The first is to allocate risk. The underlying principle of caveat emptor (“let the buyer beware”) applies to the sale of shares in a business. This means that it will be the company itself, not the previous owner, which is liable for any historic liabilities. Requiring a seller to give warranties will mean that if the seller does not make “fair disclosure” against those warranties (discussed in more detail below), one or more of which subsequently prove to have untrue, then the buyer may have a warranty claim against the seller, enabling it to recover some or all of the purchase price as compensation for the loss that it has suffered as a result of the breach of warranty.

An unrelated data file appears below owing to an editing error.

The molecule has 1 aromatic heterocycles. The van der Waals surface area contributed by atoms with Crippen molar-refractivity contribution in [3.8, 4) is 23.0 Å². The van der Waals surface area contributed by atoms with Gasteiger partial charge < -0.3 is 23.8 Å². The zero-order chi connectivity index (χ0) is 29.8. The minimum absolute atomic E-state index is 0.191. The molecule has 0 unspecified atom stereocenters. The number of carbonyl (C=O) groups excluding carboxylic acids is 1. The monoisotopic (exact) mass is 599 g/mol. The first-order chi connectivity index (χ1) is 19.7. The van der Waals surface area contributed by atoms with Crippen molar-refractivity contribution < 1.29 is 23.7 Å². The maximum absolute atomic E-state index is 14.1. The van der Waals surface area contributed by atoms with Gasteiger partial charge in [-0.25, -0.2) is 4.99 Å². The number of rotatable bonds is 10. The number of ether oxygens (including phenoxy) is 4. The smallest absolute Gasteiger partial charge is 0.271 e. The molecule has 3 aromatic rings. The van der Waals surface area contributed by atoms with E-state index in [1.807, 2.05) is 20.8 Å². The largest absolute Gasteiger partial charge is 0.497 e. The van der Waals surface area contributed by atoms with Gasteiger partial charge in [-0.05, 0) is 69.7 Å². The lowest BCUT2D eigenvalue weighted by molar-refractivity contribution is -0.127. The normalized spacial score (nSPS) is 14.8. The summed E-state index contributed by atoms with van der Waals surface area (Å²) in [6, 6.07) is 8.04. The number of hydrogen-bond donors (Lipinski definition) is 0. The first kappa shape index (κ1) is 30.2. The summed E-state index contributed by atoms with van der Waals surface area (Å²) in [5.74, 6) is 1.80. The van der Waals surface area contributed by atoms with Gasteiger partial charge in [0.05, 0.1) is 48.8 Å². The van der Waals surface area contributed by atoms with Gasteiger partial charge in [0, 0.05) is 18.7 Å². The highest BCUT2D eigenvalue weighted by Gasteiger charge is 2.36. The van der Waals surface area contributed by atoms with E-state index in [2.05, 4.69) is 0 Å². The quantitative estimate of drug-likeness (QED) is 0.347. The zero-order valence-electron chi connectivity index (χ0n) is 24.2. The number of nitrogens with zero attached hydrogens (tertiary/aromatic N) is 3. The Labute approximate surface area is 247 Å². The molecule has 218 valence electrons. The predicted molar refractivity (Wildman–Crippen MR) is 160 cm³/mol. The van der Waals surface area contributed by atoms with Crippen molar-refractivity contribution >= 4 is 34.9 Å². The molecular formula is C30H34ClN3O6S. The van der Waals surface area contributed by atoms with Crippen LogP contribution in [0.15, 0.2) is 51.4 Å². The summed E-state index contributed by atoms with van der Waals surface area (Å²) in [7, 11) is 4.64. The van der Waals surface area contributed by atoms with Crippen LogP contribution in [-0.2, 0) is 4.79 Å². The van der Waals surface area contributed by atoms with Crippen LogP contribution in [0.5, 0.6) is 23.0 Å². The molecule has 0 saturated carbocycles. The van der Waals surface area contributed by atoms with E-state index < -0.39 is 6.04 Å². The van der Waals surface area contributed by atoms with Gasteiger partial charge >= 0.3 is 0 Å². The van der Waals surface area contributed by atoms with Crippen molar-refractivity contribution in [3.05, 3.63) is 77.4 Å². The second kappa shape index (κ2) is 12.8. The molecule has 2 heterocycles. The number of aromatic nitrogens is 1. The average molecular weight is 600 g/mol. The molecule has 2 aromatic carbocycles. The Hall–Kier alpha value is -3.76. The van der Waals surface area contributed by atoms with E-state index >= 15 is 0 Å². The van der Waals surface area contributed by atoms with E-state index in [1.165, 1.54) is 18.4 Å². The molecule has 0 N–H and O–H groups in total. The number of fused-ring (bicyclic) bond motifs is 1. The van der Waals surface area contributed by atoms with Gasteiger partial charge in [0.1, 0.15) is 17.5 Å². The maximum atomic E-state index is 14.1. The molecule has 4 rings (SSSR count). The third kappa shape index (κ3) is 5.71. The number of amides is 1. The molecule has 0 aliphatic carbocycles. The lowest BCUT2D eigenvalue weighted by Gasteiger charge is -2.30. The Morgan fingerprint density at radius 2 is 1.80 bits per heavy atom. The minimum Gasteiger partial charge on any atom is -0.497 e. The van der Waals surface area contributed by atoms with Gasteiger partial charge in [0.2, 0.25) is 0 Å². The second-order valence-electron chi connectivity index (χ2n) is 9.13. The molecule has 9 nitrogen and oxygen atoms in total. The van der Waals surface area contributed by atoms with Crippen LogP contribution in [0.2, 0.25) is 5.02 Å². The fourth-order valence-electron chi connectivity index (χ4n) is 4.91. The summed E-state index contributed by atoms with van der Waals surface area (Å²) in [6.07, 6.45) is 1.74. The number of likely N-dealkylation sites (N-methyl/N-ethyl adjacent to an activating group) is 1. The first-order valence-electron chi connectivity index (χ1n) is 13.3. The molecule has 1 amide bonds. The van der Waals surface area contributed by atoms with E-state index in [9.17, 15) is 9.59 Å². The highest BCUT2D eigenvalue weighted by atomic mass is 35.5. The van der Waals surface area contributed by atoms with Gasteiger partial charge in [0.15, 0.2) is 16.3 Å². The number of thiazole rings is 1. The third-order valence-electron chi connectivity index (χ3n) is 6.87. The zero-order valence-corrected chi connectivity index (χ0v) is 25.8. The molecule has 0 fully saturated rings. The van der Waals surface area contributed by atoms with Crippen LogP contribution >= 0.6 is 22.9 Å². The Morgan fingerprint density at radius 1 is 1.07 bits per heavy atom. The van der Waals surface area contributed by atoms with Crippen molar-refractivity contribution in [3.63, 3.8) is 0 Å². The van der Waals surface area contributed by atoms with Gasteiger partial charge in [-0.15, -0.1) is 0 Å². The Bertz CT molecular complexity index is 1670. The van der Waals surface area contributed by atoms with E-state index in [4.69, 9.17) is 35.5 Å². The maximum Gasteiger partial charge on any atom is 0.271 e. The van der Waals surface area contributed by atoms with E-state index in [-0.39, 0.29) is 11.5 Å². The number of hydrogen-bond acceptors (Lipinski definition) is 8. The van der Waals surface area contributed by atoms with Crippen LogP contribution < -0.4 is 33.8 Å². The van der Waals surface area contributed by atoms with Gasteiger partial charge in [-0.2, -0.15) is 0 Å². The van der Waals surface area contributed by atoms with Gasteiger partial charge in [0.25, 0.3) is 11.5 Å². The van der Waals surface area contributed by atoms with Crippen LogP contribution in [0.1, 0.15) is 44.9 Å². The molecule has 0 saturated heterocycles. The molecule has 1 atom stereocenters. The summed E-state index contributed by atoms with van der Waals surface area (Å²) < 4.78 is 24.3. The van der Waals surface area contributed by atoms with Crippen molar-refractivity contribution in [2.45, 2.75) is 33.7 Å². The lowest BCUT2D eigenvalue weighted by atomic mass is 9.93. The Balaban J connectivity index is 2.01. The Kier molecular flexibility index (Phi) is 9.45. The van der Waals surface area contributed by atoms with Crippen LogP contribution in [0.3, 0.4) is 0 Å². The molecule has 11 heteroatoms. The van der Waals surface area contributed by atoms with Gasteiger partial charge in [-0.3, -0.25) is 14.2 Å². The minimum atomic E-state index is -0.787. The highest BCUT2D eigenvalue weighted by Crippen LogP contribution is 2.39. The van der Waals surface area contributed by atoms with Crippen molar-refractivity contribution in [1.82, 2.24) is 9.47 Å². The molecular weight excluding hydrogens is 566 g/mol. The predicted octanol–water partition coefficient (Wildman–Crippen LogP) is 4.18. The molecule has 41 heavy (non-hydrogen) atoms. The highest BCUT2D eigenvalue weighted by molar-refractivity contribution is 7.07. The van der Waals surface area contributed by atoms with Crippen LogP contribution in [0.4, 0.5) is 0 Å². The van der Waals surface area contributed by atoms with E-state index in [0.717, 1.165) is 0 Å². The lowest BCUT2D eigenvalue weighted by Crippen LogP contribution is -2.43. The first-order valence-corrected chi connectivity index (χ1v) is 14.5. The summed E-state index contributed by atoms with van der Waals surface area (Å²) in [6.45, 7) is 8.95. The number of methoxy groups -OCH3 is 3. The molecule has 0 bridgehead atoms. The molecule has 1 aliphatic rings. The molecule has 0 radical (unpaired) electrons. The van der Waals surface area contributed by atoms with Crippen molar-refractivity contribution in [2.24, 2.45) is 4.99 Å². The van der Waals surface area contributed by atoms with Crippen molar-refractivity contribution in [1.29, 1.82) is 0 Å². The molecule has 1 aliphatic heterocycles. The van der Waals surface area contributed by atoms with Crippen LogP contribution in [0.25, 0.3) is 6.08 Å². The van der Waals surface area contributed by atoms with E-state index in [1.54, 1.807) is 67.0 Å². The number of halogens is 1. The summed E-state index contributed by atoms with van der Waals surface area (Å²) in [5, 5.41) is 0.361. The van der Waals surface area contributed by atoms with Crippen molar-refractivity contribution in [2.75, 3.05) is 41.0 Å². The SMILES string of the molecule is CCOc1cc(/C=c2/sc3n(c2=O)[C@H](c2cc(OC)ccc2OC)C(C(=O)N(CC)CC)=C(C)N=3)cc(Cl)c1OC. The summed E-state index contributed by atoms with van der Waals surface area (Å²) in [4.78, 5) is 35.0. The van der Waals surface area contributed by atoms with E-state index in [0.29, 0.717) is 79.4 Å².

The second, and in some ways more important reason, is for the buyer to elicit information about the company’s business from the seller before it completes the acquisition. If a seller is reluctant to give a particular warranty then this might indicate a potential problem with that aspect of the target business. The sellers will generally also provide a draft disclosure letter (discussed in more detail below) which sits alongside the SPA and sets out areas of inconsistency between the commercial warranties and the target business. This information (which will be made available prior to completion of the transaction), along with the results of the buyer’s due diligence enquiries, gives the buyer the choice of whether to proceed with the purchase, or alternatively to revisit the deal terms (i.e. price and risk allocation – for example by insisting upon specific indemnities which would result in the seller being liable to compensate the buyer on a pound-for-pound basis if any loss is suffered after completion pertaining to such indemnified risk).